fair amount of apathy from my classmates. That’s not to say that people never feel passionate about anything, it’s to say that we are selective about what we choose to show our passion about. I know that many people have strong feelings about DCGA, about the reserve fund from which this money is coming from, and about how they envision our campus. But many of these people have never shown up at a DCGA meeting, and more disappointingly, many of these people have never even voted for their DCGA representative. One group that has shown dedication throughout this long funding process has been La Fuerza Latina. The group has been to nearly every DCGA general meeting and meetings of the Finance Committee. They have taken real ownership in this process to get their own space, and are an example of what can happen when we come together and voice our concerns and hopes to our student government about what we want and what we need. I also think this is a good space for me - as someone who is a former senator who wasn’t always happy with how DCGA worked -- to really say how proud I am of our student government. The reserve fund has been a concern for years -- how could we have possibly let hundreds of thousands of dollars pile up from student activity fees? And to see real action from DCGA has been nothing short of inspiring. Mirroring national politics, there is often a gulf between what the people want and what our representatives think we want. And many times, the gulf is naturally occurring, which is what we can come to expect when there are probably no senators who know everyone they are representing. But we can fill that gulf by being more politically active and taking ownership of our campus. We can’t just be participants in DCGA when budget season for our organizations come around.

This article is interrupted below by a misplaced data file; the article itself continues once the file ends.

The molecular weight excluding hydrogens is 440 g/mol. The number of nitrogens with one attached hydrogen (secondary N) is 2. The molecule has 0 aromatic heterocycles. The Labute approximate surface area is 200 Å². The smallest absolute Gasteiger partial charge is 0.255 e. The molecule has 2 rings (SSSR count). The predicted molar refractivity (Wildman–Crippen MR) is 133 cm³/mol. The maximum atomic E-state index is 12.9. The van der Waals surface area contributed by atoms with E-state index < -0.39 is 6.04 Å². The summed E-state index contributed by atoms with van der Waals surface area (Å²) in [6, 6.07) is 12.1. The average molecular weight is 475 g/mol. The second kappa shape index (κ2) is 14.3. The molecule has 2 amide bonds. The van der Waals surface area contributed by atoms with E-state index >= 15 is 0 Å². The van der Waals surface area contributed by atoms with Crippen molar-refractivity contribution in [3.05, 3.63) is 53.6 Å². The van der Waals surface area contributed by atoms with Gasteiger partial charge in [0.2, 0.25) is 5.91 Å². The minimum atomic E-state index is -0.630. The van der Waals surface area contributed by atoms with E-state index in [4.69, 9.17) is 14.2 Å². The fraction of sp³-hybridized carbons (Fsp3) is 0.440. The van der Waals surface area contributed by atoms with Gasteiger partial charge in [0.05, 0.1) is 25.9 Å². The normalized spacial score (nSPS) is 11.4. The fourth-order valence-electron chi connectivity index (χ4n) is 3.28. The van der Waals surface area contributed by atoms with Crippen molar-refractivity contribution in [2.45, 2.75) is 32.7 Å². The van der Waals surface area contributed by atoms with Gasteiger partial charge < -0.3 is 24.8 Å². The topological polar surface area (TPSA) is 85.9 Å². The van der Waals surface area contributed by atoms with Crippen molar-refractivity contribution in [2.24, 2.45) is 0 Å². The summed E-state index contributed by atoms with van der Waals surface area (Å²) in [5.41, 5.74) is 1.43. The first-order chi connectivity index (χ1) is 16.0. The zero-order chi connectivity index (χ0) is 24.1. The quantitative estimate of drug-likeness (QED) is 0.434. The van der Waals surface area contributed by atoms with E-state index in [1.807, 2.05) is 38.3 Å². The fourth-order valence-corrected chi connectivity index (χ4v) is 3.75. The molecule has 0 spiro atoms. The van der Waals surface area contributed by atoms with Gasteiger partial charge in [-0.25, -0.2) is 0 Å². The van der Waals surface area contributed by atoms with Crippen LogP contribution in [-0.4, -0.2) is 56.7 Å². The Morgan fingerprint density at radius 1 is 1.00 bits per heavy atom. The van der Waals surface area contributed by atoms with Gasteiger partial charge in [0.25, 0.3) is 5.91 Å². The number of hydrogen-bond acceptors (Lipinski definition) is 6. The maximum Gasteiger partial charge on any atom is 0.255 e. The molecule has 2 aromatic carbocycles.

Denison University‘s Oldest Student Organization - Established 1857 Curtis Edmonds
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The opinions expressed in this newspaper are not necessarily those of Denison University, nor any of its constituents. Unsigned editorials represent the majority view of the editorial board, consisting of the Editor-in-Chief, section editors and assistants. Columns, letters and Forum pieces represent the views of their authors. Letters to the editor of reasonable length will be accepted prior to 5 p.m. the Sunday before publishing. Letters may be edited for length or content. The Editor-inChief reserves the right to refuse the printing of submissions. Remaining dates of publication: 3/4 3/11 4/1 4/8
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The day this newspaper goes to print will also see one of the more contentious days in Denison politics. For the first time in a long while, the Denison Finance has decided to pursue a policy of greater fiscal leeway. In fact, the stated goal of the DCGA apparatus is to spend a maximum of 500,000 dollars on any combination of five proposals - all of which were precleared by the Finance Committee. Although Emily Shane’s assiduously researched article regarding the finance procedure delves into more detail, we at The Denisonian are of the belief that civility and decorum must be maintained throughout what could potentially prove to be a rancorous process.
After all, this is not an everyday happening. With such a massive amount of money being considered, it is only natural that a plethora of ideas are put forward by men and women of all stripes - none of whom diverge from a desire to act in this college’s common good. With that in mind, we as a student body ought to think twice before impugning the integrity of people whose loyalties to a given proposal differ from our own. Hear each others cases out, certainly. Listen to each other. Chew on the mental cud. But trust that each and every person who took the time to do this came to his or her conclusion without malicious intent.